Acuity is the most commonly used measure of visual function, and reductions in acuity are associated with most eye diseases. Metamorphopsia-a perceived distortion of visual space-is another common symptom of visual impairment and is currently assessed qualitatively using Amsler (1953) charts. In order to quantify the impact of metamorphopsia on acuity, we measured the effect of physical spatial distortion on letter recognition. Following earlier work showing that letter recognition is tuned to specific spatial frequency (SF) channels, we hypothesized that the effect of distortion might depend on the spatial scale of visual distortion just as it depends on the spatial scale of masking noise. Six normally sighted observers completed a 26 alternate forced choice (AFC) Sloan letter identification task at five different viewing distances, and the letters underwent different levels of spatial distortion. Distortion was controlled using spatially band-pass filtered noise that spatially remapped pixel locations. Noise was varied over five spatial frequencies and five magnitudes. Performance was modeled with logistic regression and worsened linearly with increasing distortion magnitude and decreasing letter size. We found that retinal SF affects distortion at midrange frequencies and can be explained with the tuning of a basic contrast sensitivity function, while object-centered distortion SF follows a similar pattern of letter object recognition sensitivity and is tuned to approximately three cycles per letter (CPL). The interaction between letter size and distortion makes acuity an unreliable outcome for metamorphopsia assessment.
BACKGROUND: Detecting and monitoring optic neuropathy in patients with craniosynostosis is a clinical challenge due to limited cooperation, and subjective measures of visual function. The purpose of this study was to appraise the correlation of peripapillary retinal nerve fiber layer (RNFL) thickness measured by spectral-domain ocular coherence tomography (SD-OCT) with indication of optic neuropathy based on fundus examination. METHODS: The medical records of all patients with craniosynostosis presenting for ophthalmic evaluation during 2013 were retrospectively reviewed. The following data were abstracted from the record: diagnosis, historical evidence of elevated intracranial pressure, current ophthalmic evaluation and visual field results, and current peripapillary RNFL thickness. RESULTS: A total of 54 patients were included (mean age, 10.6 years [range, 2.4-33.8 years]). Thirteen (24%) had evidence of optic neuropathy based on current fundus examination. Of these, 10 (77%) demonstrated either peripapillary RNFL elevation and papilledema or depression with optic atrophy. Sensitivity for detecting optic atrophy was 88%; for papilledema, 60%; and for either form of optic neuropathy, 77%. Specificity was 94%, 90%, and 83%, respectively. Kappa agreement was substantial for optic atrophy (κ = 0.73) and moderate for papilledema (κ = 0.39) and for either form of optic neuropathy (κ = 0.54). Logistic regression indicated that peripapillary RNFL thickness was predictive of optic neuropathy (P < 0.001). Multivariable analysis demonstrated that RNFL thickness measurements were more sensitive at detecting optic neuropathy than visual field testing (likelihood ratio = 10.02; P = 0.002). Sensitivity and specificity of logMAR visual acuity in detecting optic neuropathy were 15% and 95%, respectively. CONCLUSIONS: Peripapillary RNFL thickness measured by SD-OCT provides adjunctive evidence for identifying optic neuropathy in patients with craniosynostosis and appears more sensitive at detecting optic atrophy than papilledema.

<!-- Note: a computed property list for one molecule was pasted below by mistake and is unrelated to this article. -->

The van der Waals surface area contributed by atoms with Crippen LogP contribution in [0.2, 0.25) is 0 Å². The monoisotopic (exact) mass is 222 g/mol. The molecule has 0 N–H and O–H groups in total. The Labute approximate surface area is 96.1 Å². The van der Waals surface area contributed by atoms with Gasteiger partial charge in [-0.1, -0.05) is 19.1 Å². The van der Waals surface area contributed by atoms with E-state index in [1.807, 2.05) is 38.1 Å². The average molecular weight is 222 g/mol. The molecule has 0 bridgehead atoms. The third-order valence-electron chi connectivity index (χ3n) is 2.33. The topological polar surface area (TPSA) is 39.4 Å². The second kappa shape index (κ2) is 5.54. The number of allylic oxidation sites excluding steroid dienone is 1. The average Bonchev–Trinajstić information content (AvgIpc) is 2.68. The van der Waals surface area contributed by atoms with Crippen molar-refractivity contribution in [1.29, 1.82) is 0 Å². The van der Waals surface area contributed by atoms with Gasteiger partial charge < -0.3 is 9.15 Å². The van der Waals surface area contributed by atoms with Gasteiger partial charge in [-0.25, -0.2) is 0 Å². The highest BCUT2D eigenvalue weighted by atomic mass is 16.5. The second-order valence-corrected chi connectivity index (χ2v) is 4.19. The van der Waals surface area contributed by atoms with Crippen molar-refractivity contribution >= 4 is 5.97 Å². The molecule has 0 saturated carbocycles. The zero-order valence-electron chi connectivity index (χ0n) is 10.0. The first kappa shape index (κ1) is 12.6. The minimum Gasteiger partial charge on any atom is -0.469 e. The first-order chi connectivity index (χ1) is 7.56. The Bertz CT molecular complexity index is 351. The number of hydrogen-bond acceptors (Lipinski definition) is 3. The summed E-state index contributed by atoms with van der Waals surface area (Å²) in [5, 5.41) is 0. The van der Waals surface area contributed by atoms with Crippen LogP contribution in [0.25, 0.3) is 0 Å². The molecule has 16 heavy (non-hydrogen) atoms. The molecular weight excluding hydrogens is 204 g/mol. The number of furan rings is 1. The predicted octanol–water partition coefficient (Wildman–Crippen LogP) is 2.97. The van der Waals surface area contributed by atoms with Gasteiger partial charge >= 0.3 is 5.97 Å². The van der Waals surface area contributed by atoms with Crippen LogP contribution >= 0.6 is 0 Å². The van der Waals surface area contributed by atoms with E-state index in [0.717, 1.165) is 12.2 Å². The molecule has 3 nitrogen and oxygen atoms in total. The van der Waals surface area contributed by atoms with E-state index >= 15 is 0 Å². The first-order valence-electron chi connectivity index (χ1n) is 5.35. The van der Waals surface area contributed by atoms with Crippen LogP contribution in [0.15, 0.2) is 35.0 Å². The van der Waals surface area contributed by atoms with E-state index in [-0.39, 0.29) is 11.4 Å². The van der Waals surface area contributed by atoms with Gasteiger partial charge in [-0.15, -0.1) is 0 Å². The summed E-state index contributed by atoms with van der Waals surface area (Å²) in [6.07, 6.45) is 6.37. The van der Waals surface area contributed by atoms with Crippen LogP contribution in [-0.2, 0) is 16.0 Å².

In the so-called McGurk illusion, when the synchronized presentation of the visual stimulus /ga/ is paired with the auditory stimulus /ba/, people in general hear it as /da/. Multisensory integration processing underlying this illusion seems to occur within the Superior Temporal Sulcus (STS). Herein, we present evidence demonstrating that bilateral cathodal transcranial direct current stimulation (tDCS) of this area can decrease the McGurk illusion-type responses. Additionally, we show that the manipulation of this audio-visual integrated output occurs irrespective of the number of eye-fixations on the mouth of the speaker. Bilateral anodal tDCS of the Parietal Cortex also modulates the illusion, but in the opposite manner, inducing more illusion-type responses. This is the first demonstration of using non-invasive brain stimulation to modulate multisensory speech perception in an illusory context (i.e., both increasing and decreasing illusion-type responses to a verbal audio-visual integration task). These findings provide clear evidence that both the superior temporal and parietal areas contribute to multisensory integration processing related to speech perception. Specifically, STS seems fundamental for the temporal synchronization and integration of auditory and visual inputs. For its part, posterior parietal cortex (PPC) may adjust the arrival of incoming audio and visual information to STS thereby enhancing their interaction in this latter area.